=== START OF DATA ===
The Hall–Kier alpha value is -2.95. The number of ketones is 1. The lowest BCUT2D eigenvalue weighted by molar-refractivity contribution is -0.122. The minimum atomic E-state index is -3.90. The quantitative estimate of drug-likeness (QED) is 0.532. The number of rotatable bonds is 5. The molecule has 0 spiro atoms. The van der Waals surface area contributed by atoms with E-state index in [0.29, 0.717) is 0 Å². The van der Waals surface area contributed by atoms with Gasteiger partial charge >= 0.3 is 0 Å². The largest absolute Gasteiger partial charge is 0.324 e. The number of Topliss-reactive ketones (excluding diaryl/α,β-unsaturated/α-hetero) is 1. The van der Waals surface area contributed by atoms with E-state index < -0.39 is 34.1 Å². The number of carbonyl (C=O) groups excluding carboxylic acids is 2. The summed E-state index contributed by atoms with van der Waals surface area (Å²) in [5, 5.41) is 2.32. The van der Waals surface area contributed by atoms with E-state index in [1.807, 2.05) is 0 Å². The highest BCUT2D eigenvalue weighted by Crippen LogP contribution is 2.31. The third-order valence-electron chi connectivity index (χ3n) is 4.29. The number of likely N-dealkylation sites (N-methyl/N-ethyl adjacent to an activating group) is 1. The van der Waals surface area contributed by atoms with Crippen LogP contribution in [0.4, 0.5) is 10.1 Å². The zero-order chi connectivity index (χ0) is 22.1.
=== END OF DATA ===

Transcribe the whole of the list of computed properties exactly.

The Hall–Kier alpha value is -2.95. The number of ketones is 1. The lowest BCUT2D eigenvalue weighted by molar-refractivity contribution is -0.122. The minimum atomic E-state index is -3.90. The quantitative estimate of drug-likeness (QED) is 0.532. The number of rotatable bonds is 5. The molecule has 0 spiro atoms. The van der Waals surface area contributed by atoms with E-state index in [0.29, 0.717) is 0 Å². The van der Waals surface area contributed by atoms with Gasteiger partial charge >= 0.3 is 0 Å². The largest absolute Gasteiger partial charge is 0.324 e. The number of Topliss-reactive ketones (excluding diaryl/α,β-unsaturated/α-hetero) is 1. The van der Waals surface area contributed by atoms with E-state index < -0.39 is 34.1 Å². The number of carbonyl (C=O) groups excluding carboxylic acids is 2. The summed E-state index contributed by atoms with van der Waals surface area (Å²) in [5, 5.41) is 2.32. The van der Waals surface area contributed by atoms with E-state index in [1.807, 2.05) is 0 Å². The highest BCUT2D eigenvalue weighted by Crippen LogP contribution is 2.31. The third-order valence-electron chi connectivity index (χ3n) is 4.29. The number of likely N-dealkylation sites (N-methyl/N-ethyl adjacent to an activating group) is 1. The van der Waals surface area contributed by atoms with Crippen LogP contribution in [0.4, 0.5) is 10.1 Å². The zero-order chi connectivity index (χ0) is 22.1.